College Changes Everything

AmeriCorps VISTA Positions Available

College Access Challenge Grant Planning Subgrant

An educated workforce is vital for the continued economic prosperity of Iowa communities.  Employers in all industries have an increasing need for skilled and educated workers.  Only 41 percent of Iowa’s 1.6 million working-age adults (25-64 years old) have two or four-year degrees [1], while more than six in 10 jobs in the state will require postsecondary credentials by 2018. [2] Iowa’s economic future depends on us producing more college graduates—a task more effectively tackled at the local level in our communities rather than by the state as a whole.

Increasing college attainment leads to stronger local and state economies.  Iowa’s economic future depends on us producing more college graduates. An increase of one-percent in degree attainment leads to a two-percent increase in a community’s economic growth. [3] In addition to the benefits of increased income and employability for individuals, college educated adults are also civic-minded and actively engaged in their communities and are less likely to rely on social services.  Higher family incomes also benefit state and local economies through increased tax revenue. [4]

College Changes Everything is based on the premise that sustained change is only possible through cross-sector coordination.  Relationships based on shared responsibility and trust, development of a common agenda, shared measurement of goals, effective communication and mutual reinforcement of activities among all participants are key to successfully increase college attainment at the community level. Building upon the existing initiatives and resources currently available in our communities, College Changes Everything™ leverages the strengths and long-term plans of each participating organization.  Ground-level legwork of VISTA volunteers, access to data and training and strategic assistance for community leaders provided by Iowa College Aid and other state and national experts fuel the movement to meet the community’s higher education goals and raise educational attainment statewide. College Changes Everything flyer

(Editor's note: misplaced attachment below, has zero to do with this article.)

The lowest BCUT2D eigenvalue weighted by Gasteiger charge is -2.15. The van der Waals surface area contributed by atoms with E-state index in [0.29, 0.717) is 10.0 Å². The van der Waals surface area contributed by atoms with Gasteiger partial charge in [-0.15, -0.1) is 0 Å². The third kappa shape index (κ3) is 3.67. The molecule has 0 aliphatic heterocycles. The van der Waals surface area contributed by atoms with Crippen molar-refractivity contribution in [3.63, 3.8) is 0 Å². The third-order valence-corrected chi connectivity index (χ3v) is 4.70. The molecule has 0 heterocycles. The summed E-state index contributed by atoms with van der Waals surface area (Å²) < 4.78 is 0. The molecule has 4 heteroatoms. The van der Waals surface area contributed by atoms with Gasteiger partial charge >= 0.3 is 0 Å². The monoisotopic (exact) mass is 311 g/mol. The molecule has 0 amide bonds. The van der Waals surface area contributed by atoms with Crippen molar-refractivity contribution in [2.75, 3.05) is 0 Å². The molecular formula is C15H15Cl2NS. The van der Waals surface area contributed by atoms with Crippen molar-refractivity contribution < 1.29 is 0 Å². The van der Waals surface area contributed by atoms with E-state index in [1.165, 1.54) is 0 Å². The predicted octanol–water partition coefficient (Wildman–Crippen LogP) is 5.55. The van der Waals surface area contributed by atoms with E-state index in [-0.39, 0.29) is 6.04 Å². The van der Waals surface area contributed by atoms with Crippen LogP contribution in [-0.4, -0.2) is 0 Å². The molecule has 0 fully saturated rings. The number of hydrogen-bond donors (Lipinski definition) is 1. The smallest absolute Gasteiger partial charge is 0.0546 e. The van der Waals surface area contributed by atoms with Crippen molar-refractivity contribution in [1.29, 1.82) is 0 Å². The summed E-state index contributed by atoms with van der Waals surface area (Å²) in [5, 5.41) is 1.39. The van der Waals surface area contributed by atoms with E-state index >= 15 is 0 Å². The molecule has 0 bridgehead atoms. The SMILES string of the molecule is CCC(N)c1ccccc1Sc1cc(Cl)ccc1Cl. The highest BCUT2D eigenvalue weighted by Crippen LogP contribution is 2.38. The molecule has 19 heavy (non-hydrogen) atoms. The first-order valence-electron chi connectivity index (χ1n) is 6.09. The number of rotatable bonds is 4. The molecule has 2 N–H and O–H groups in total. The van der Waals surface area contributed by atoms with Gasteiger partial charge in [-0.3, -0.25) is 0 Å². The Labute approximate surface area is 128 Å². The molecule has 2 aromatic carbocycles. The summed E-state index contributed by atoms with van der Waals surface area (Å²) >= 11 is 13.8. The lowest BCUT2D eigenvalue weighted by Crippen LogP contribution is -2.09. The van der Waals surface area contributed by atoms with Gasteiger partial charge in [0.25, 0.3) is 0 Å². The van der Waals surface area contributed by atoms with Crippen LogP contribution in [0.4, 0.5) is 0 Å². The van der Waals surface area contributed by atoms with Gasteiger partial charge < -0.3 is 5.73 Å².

Communities in Iowa's College Changes Everything Network

Burlington - AmeriCorps VISTA Position Available!

Council Bluffs, CBCSD - AmeriCorps VISTA Position Available!

Council Bluffs, IWCC - AmeriCorps VISTA Position Available!

Quad Cities

Marshalltown - AmeriCorps VISTA Position Available!

Ottumwa - AmeriCorps VISTA Position Available!

College Access Challenge Grant Planning Subgrant Application

The Federal College Access Challenge Grant Program's purpose is to foster partnerships among federal, state and local governments and philanthropic organizations through matching challenge grants that are aimed at increasing the number of low-income students who are prepared to enter and succeed in postsecondary education. As a recipient of this two-year federal grant, the Iowa College Student Aid Commission (Iowa College Aid) is offering sub-grants to Iowa communities, in the form of Planning Grants, ranging between $5,000 and $10,000, to conduct a strategic planning process to organize and initiate a community-based local college access network (LCAN).

The purpose of these LCANs is to increase the college attainment of particular communities in Iowa as part of the College Changes Everything initiative. The process for this Planning Grant and subsequent Implementation Grants (available to selected communities) has been adapted from the successful LCAN structure pioneered by the Michigan College Access Network (MCAN), using the Collective Impact framework for local crosssector collaboration to solve complex social problems. The Planning Grants are intended as seed funding for locally-driven collaboratives. Sustainability of the LCAN and its initiatives should be addressed.

Learn more and apply for a College Access Challenge Grant Planning Subgrant.

 

 

[1] U.S. Census Bureau, 2011 American Community Survey
[2] Georgetown University Center on Education and the Workforce (2010). Projections of jobs and education requirements through 2018.
[3] Able, J.R., & Gabe, T.M. (2010). Human capital and economic activity in urban America (Federal Reserve Bank of New York Staff Report no. 332). Retrieved February 2, 2014 from http://www.newyorkfed.org/research/staff_reports/sr332.html.
[4] CollegeBoard (2013). Education pays: the benefits of higher education for individuals and society.

Printed from the Iowa College Student Aid Commission website on April 25, 2015 at 10:57am.